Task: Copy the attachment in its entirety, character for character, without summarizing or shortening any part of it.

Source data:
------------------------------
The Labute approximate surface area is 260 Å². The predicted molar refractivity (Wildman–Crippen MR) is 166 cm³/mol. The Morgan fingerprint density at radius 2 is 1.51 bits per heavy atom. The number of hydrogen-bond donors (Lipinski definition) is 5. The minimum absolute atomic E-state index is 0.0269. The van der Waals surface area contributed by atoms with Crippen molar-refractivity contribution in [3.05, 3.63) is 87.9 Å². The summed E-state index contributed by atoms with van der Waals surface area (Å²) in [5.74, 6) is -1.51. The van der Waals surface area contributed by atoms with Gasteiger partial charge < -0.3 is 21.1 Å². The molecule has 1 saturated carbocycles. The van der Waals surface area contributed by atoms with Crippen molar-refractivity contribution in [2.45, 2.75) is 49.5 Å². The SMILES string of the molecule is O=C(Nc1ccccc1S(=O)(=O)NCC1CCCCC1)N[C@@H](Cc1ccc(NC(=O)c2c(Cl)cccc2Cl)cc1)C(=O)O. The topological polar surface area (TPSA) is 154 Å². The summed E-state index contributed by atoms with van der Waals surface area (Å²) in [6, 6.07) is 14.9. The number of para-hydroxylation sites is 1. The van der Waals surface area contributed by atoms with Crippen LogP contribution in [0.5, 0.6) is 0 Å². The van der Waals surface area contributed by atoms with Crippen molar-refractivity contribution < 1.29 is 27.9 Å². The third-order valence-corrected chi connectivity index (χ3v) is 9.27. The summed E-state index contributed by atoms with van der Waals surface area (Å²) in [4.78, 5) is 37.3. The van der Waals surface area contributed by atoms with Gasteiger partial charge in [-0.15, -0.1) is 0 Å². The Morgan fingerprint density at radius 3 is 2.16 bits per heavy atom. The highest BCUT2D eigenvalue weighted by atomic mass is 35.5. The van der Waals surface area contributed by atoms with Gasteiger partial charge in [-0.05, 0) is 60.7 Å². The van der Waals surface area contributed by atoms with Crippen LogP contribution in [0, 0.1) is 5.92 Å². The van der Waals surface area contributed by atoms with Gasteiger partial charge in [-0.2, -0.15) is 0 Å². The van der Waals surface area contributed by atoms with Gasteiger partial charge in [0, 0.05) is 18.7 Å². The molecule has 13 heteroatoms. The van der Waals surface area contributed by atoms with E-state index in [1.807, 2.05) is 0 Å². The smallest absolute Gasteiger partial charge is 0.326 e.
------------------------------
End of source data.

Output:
The Labute approximate surface area is 260 Å². The predicted molar refractivity (Wildman–Crippen MR) is 166 cm³/mol. The Morgan fingerprint density at radius 2 is 1.51 bits per heavy atom. The number of hydrogen-bond donors (Lipinski definition) is 5. The minimum absolute atomic E-state index is 0.0269. The van der Waals surface area contributed by atoms with Crippen molar-refractivity contribution in [3.05, 3.63) is 87.9 Å². The summed E-state index contributed by atoms with van der Waals surface area (Å²) in [5.74, 6) is -1.51. The van der Waals surface area contributed by atoms with Gasteiger partial charge < -0.3 is 21.1 Å². The molecule has 1 saturated carbocycles. The van der Waals surface area contributed by atoms with Crippen molar-refractivity contribution in [2.45, 2.75) is 49.5 Å². The SMILES string of the molecule is O=C(Nc1ccccc1S(=O)(=O)NCC1CCCCC1)N[C@@H](Cc1ccc(NC(=O)c2c(Cl)cccc2Cl)cc1)C(=O)O. The topological polar surface area (TPSA) is 154 Å². The summed E-state index contributed by atoms with van der Waals surface area (Å²) in [6, 6.07) is 14.9. The number of para-hydroxylation sites is 1. The van der Waals surface area contributed by atoms with Crippen LogP contribution in [0.5, 0.6) is 0 Å². The van der Waals surface area contributed by atoms with Crippen molar-refractivity contribution < 1.29 is 27.9 Å². The third-order valence-corrected chi connectivity index (χ3v) is 9.27. The summed E-state index contributed by atoms with van der Waals surface area (Å²) in [4.78, 5) is 37.3. The van der Waals surface area contributed by atoms with Gasteiger partial charge in [-0.15, -0.1) is 0 Å². The Morgan fingerprint density at radius 3 is 2.16 bits per heavy atom. The highest BCUT2D eigenvalue weighted by atomic mass is 35.5. The van der Waals surface area contributed by atoms with Gasteiger partial charge in [-0.05, 0) is 60.7 Å². The van der Waals surface area contributed by atoms with Crippen LogP contribution in [0, 0.1) is 5.92 Å². The van der Waals surface area contributed by atoms with Gasteiger partial charge in [-0.2, -0.15) is 0 Å². The van der Waals surface area contributed by atoms with Gasteiger partial charge in [0, 0.05) is 18.7 Å². The molecule has 13 heteroatoms. The van der Waals surface area contributed by atoms with E-state index in [1.807, 2.05) is 0 Å². The smallest absolute Gasteiger partial charge is 0.326 e.